Everyone knows that to run a successful business you need to be tracking some key metrics. Business management guru Peter Drucker is often quoted as saying “you can’t manage what you can’t measure.”
As a result, most financial planning firms measure loads of metrics.
However, not all metrics are created equal.
For example, you set a goal to achieve £1M of annual revenue this year. You establish milestones along the way; let’s say £250,000 of revenue per quarter, £83,333 per month, and £19,231 per week.
Brilliant. Now it’s broken down into bite-sized chunks.
And then you track it, week to week, month to month and quarter to quarter.
But what happens if you get behind on your goal? Now what?
Let’s work harder. Do more. Focus on the goal daily.
I know firms who set these types of goals and track these types of metrics, only to miss the goal year after year.
Because they’re tracking what are referred to as ‘lag’ metrics. And sales results or revenue are classic lag metrics.
They’re the end result of a lot of other inputs.
Smart businesses spend more time tracking ‘lead’ metrics. That is, the activities that occur before you achieve your sales or revenue result.
As I covered in my blog Track Your Pipeline Properly, it’s important for all businesses to know how much work is in their pipeline, so they can forecast future income 3, 6 or 9 months ahead. Your pipeline (as I’ve described it – and that’s different to how many firms I’ve met actually measure it), could be considered a lead metric for your final sales results.
If you track and respond to your pipeline metric appropriately, you can avoid waking up 6 months from now with poor cashflow and not enough in your sales funnel.
The oil light on your car’s dashboard is a lead metric. When it glows red you need to do something. Not immediately in that split second, but relatively quickly. If you react to the glowing red light and add some oil to the engine, you avoid major problems down the line (apparently – I know bugger all about cars).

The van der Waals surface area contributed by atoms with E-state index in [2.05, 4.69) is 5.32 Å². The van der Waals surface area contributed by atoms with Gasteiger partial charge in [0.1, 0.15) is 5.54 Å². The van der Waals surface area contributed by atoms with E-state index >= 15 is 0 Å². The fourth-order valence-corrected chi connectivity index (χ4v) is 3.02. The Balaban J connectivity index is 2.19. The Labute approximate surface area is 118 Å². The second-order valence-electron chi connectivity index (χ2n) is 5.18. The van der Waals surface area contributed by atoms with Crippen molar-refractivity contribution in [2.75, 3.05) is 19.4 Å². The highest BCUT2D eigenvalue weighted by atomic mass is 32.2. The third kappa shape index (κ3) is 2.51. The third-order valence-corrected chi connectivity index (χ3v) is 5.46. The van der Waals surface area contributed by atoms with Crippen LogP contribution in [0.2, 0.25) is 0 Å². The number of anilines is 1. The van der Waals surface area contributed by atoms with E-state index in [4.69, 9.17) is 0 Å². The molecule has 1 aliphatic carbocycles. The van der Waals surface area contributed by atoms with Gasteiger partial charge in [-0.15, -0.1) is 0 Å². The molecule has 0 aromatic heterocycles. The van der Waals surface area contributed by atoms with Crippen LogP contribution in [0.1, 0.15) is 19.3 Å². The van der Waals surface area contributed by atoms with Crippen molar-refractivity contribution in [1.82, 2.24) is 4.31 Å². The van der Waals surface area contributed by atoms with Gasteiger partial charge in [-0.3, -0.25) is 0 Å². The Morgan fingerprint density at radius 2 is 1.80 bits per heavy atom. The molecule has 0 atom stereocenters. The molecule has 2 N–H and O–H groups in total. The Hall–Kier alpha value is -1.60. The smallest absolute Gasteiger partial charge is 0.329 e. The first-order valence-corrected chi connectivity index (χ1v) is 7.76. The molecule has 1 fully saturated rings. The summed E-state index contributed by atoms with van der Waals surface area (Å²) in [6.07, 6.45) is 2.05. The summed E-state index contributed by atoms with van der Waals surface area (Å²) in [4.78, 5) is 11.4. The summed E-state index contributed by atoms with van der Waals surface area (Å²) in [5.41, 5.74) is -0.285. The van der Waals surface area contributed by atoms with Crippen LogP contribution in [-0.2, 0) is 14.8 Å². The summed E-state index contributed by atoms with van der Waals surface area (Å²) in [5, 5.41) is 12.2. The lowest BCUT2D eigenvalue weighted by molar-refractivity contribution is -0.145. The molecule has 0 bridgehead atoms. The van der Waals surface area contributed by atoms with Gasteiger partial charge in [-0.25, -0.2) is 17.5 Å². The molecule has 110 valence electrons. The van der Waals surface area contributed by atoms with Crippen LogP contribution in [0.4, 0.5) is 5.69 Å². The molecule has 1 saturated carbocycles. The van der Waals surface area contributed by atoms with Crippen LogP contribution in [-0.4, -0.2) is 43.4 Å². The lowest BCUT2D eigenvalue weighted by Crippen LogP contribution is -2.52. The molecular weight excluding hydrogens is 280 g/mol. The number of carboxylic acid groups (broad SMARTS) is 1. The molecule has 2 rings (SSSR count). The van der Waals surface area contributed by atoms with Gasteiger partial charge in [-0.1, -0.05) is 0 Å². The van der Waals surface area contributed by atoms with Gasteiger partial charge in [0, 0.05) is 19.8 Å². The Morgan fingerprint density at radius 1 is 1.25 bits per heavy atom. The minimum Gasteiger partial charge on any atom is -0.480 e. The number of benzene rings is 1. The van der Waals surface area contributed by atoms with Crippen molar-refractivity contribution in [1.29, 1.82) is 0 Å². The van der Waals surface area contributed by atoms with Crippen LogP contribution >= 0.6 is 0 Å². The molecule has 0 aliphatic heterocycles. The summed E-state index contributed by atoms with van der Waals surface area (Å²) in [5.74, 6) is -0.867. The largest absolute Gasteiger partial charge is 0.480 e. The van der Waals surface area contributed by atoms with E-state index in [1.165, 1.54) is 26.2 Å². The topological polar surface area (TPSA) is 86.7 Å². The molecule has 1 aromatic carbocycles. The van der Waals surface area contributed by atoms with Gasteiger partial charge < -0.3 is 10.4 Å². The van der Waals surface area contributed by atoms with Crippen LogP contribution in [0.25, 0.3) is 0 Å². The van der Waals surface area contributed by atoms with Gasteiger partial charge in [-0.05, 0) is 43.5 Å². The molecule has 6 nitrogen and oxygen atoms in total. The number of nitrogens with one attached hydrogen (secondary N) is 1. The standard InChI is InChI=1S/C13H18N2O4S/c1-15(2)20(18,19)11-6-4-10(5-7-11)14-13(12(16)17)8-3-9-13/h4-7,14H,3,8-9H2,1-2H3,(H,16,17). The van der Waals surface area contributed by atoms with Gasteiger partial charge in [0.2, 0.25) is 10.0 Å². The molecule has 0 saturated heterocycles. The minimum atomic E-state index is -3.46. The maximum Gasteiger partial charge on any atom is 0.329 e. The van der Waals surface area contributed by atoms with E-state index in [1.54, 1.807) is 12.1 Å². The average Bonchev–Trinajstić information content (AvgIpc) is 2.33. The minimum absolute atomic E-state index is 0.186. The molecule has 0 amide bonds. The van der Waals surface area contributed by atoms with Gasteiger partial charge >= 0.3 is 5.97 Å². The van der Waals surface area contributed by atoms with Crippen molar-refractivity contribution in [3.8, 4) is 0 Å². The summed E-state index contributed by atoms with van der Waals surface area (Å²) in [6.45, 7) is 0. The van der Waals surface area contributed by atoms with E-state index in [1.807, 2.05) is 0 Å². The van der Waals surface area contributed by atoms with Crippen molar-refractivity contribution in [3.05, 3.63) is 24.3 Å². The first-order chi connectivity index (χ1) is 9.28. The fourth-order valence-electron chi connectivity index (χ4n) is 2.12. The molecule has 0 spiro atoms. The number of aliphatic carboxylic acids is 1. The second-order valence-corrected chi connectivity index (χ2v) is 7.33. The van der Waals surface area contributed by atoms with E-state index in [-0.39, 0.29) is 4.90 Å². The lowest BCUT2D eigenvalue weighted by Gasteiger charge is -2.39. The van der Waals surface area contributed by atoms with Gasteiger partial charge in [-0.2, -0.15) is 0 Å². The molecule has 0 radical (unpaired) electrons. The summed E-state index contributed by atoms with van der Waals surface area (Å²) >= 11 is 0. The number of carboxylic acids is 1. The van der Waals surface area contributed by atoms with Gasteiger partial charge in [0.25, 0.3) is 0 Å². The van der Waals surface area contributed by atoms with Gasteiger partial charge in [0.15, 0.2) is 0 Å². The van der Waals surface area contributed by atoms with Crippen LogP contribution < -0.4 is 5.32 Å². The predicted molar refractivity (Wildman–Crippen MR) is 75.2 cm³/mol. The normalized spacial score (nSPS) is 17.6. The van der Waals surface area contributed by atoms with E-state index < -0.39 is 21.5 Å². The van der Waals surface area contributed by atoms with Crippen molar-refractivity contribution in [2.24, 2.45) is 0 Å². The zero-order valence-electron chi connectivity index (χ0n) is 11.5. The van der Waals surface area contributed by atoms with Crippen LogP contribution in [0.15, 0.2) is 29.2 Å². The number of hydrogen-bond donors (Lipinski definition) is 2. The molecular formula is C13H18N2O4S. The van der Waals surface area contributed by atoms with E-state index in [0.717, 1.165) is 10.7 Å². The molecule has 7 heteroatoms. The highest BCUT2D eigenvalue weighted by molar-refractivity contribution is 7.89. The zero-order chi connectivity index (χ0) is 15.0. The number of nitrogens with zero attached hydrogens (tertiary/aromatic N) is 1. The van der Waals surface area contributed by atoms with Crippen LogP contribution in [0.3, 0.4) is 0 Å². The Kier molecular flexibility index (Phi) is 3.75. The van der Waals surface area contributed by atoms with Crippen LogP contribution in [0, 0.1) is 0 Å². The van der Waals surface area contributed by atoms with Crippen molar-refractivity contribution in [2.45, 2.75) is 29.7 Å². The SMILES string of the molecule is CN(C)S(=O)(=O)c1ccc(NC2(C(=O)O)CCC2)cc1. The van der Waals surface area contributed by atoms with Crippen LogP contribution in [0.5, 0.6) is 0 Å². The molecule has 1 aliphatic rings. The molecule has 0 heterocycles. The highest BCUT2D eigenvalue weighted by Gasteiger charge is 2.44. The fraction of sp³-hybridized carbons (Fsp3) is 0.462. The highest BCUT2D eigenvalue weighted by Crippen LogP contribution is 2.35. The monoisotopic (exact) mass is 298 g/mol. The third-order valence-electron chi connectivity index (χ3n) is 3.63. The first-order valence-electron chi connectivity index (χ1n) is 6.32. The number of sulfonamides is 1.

So lead metrics are really valuable, because they alert you to a problem before it becomes a major problem.
Typical metrics I see tracked in financial planning firms are:
- Sales figures
- Recurring revenue
All of them are lag metrics.
Sure, I want to track them, but I don’t want to kid myself that they’re getting me to my business objectives.
The simplest way to identify some suitable lead metrics is to look at the outcomes (lag metrics) that you are trying to achieve and ask yourself, “what happens just before that?”
For example, let’s consider a goal based on new business revenue.
If you want to generate £xx,xxx of new business revenue, what happens just before that?
Well, a client needs to agree to pay you for some advice. It could be ongoing advice, one-off advice, or both.
Depending on what your marketing funnel looks like, you might have:
- Contacted a professional introducer who is part of your network
- Sent a newsletter or blog to your client list
- Run a seminar
- Held a client event
- Run some Facebook ads
- Created and published some podcasts or videos
- Received a lead from an online directory like Unbiased or Vouched For
Can you see that you might track some of these lead metrics to give you an idea of whether you are on track to achieve your lag metrics (your results)?
We’ve identified a lot of possible metrics, but you might elect to choose only a few of them as a proxy for how things are going.
For example, maybe you decide to track the following:
- Contacts with professional introducers each week
- Client newsletters sent each month
- Leads generated from online sources
- Vouched For
- Facebook Ads
These are your early warning systems. Once you get to know what business-as-usual looks like for your business, any changes (up or down from normal) are worthy of investigation. What are we doing differently that’s creating a better or worse result than usual?
You might also track the next stage of lead indicators, your sales activity:
- Sales pipeline number
- Number of first meetings held
- Number of presentation meetings held
- Number of sign up/implementation meetings held
If client referral is a key source of your new business then you could go through the same process.
“I just got a client referral.”
What happens just before that?
And the answer could be a range of things that you might decide to track, like:
- Specific referral conversations with clients
- Seminars or client events held
- Newsletters/blogs emailed
- Amazing service experience delivered
- Asking more interesting questions at review meetings
- Sending a thank you for a kind review or comment posted by a client
When you start to look at everything you might track, there’s a ton of stuff to go after. The key is identifying where it occurs in the sales funnel, and how useful it is for predicting results further down the line.
What lead metrics are you going to track going forward?
Let me know how you go.
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